Danish research: Rye bread and oat meal give healthier kids

Christian Wenande
May 16th, 2017

This article is more than 6 years old.

Whole-grain has a positive effect on blood pressure, cholesterol and insulin sensitivity in children

As healthy as it is tasty (photo: Sten Porse)

It’s the news that all Danes have been yearning for. Finally, there is evidence that points to the beneficial effects of the boat loads of rye bread and porridge they have been devouring since infancy.

A new research report from the Department of Sports and Nutrition (DSN) at the University of Copenhagen shows that the more whole-grain that children eat, the better their overall health is.

“We can see that the more whole-grain children eat, the slimmer they are and the lower their blood pressure and cholesterol is,” said Camilla Trab Damsgaard, an associate professor at DSN and the researcher behind the report.

“Furthermore, a high intake of whole-grain oats and whole-grain rye – which we particularly get from rye bread – is also connected to better insulin sensitivity in children. It could better provide better long-term protection against diabetes.”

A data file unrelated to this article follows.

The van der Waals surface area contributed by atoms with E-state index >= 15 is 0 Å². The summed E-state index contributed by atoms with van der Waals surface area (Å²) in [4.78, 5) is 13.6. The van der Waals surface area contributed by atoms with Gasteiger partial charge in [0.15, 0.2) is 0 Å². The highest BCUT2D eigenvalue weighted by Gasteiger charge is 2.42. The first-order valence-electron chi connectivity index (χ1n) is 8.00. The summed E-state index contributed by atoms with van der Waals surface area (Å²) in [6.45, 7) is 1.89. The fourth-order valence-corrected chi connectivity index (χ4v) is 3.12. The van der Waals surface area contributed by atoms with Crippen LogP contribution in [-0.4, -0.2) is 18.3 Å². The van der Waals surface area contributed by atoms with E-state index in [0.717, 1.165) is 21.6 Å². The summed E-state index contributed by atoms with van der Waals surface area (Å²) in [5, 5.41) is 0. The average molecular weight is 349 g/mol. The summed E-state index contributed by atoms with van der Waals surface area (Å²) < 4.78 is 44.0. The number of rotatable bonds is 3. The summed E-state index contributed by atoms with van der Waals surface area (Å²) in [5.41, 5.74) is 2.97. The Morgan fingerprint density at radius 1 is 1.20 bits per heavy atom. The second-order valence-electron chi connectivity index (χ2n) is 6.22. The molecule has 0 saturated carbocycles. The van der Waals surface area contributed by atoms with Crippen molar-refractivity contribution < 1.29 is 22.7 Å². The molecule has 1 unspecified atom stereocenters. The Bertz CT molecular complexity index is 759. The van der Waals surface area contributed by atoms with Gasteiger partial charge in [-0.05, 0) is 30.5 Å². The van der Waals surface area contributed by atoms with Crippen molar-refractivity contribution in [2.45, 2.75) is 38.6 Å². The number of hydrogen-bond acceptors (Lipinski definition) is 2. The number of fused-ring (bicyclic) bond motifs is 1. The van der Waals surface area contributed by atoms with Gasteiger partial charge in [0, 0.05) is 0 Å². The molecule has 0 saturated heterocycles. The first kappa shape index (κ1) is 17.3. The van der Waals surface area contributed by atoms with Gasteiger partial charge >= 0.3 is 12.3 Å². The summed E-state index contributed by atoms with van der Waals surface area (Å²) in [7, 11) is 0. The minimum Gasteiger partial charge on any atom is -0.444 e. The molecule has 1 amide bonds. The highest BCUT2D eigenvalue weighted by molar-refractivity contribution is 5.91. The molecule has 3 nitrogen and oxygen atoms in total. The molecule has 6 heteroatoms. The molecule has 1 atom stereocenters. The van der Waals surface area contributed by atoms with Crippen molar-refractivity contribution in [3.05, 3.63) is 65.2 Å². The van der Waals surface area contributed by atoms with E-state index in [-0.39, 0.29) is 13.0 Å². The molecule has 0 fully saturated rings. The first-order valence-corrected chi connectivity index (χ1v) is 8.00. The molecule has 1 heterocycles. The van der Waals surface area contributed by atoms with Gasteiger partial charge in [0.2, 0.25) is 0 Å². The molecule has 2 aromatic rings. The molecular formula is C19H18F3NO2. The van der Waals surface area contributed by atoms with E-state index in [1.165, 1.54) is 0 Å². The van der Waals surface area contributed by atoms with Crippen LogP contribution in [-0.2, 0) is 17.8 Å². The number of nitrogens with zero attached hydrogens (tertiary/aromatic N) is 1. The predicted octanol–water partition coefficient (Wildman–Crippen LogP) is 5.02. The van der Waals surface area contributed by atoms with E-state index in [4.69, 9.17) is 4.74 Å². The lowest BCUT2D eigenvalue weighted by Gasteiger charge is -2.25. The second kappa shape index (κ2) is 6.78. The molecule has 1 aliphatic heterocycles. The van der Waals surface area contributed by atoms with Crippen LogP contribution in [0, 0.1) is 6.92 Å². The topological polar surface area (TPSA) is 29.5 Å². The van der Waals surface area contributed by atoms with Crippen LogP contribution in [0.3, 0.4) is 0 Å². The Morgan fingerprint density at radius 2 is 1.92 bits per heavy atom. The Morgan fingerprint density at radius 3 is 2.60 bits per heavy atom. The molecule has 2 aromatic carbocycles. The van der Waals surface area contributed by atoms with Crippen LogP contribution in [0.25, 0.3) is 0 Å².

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Start ’em young
The research project involved 713 children aged 8-11 across nine schools in Zealand and Lolland-Falster registering their diets, taking blood tests, having their heights and weights measured, having their body structure scanned in a body scanner and having their physical activity measured over seven days.

To ensure that the research showed the impact of whole-grain intake – and not just a result of children coming from a healthy home – the researchers took into consideration the parents’ education levels, how active the kids are and how much fruit, fish and vegetables the eat.

The Danish food authorities, Fødevarestyrelsen, recommends that children aged 4-10 eat 40-60 grams of whole-grains per day – the equivalent of about two decilitres of oat meal or 3-4 slices of rye bread.

Danish children aged 4-14 eat about 58 grams of whole-grain every day on average, compared to the UK and the US where kids consume just 12 grams daily.

“We know that children who have high blood pressure, high cholesterol and are overweight also have a higher risk of having the same problems as adults,” said Damsgaard.

“It is important to start healthy habits during childhood – and it’s completely normal things like rye bread and oat meal we are talking about here, and which many children in Denmark fortunately find very tasty.”

The report has been published in the scientific journal, Journal of Nutrition (here in English).


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